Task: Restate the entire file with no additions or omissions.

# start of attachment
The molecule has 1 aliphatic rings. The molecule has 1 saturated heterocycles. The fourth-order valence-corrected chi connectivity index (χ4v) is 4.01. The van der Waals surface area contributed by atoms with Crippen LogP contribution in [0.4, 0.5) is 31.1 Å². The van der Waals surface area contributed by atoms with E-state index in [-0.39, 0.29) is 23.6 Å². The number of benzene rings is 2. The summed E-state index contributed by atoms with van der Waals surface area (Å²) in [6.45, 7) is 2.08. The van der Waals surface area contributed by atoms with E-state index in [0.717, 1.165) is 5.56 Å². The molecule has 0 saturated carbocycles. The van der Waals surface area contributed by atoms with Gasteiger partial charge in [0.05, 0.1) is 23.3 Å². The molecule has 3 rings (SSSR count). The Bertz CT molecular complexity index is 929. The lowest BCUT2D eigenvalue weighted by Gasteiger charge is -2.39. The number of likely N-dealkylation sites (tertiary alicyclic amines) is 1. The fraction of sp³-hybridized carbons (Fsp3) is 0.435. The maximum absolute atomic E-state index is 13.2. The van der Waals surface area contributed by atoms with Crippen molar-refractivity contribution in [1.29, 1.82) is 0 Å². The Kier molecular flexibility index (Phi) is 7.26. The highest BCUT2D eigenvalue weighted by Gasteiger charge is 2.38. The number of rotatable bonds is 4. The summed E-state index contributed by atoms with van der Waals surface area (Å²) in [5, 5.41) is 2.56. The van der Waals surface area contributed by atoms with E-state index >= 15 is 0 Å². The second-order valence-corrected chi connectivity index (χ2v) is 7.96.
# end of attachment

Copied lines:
The molecule has 1 aliphatic rings. The molecule has 1 saturated heterocycles. The fourth-order valence-corrected chi connectivity index (χ4v) is 4.01. The van der Waals surface area contributed by atoms with Crippen LogP contribution in [0.4, 0.5) is 31.1 Å². The van der Waals surface area contributed by atoms with E-state index in [-0.39, 0.29) is 23.6 Å². The number of benzene rings is 2. The summed E-state index contributed by atoms with van der Waals surface area (Å²) in [6.45, 7) is 2.08. The van der Waals surface area contributed by atoms with E-state index in [0.717, 1.165) is 5.56 Å². The molecule has 0 saturated carbocycles. The van der Waals surface area contributed by atoms with Gasteiger partial charge in [0.05, 0.1) is 23.3 Å². The molecule has 3 rings (SSSR count). The Bertz CT molecular complexity index is 929. The lowest BCUT2D eigenvalue weighted by Gasteiger charge is -2.39. The number of likely N-dealkylation sites (tertiary alicyclic amines) is 1. The fraction of sp³-hybridized carbons (Fsp3) is 0.435. The maximum absolute atomic E-state index is 13.2. The van der Waals surface area contributed by atoms with Crippen molar-refractivity contribution in [1.29, 1.82) is 0 Å². The Kier molecular flexibility index (Phi) is 7.26. The highest BCUT2D eigenvalue weighted by Gasteiger charge is 2.38. The number of rotatable bonds is 4. The summed E-state index contributed by atoms with van der Waals surface area (Å²) in [5, 5.41) is 2.56. The van der Waals surface area contributed by atoms with E-state index >= 15 is 0 Å². The second-order valence-corrected chi connectivity index (χ2v) is 7.96.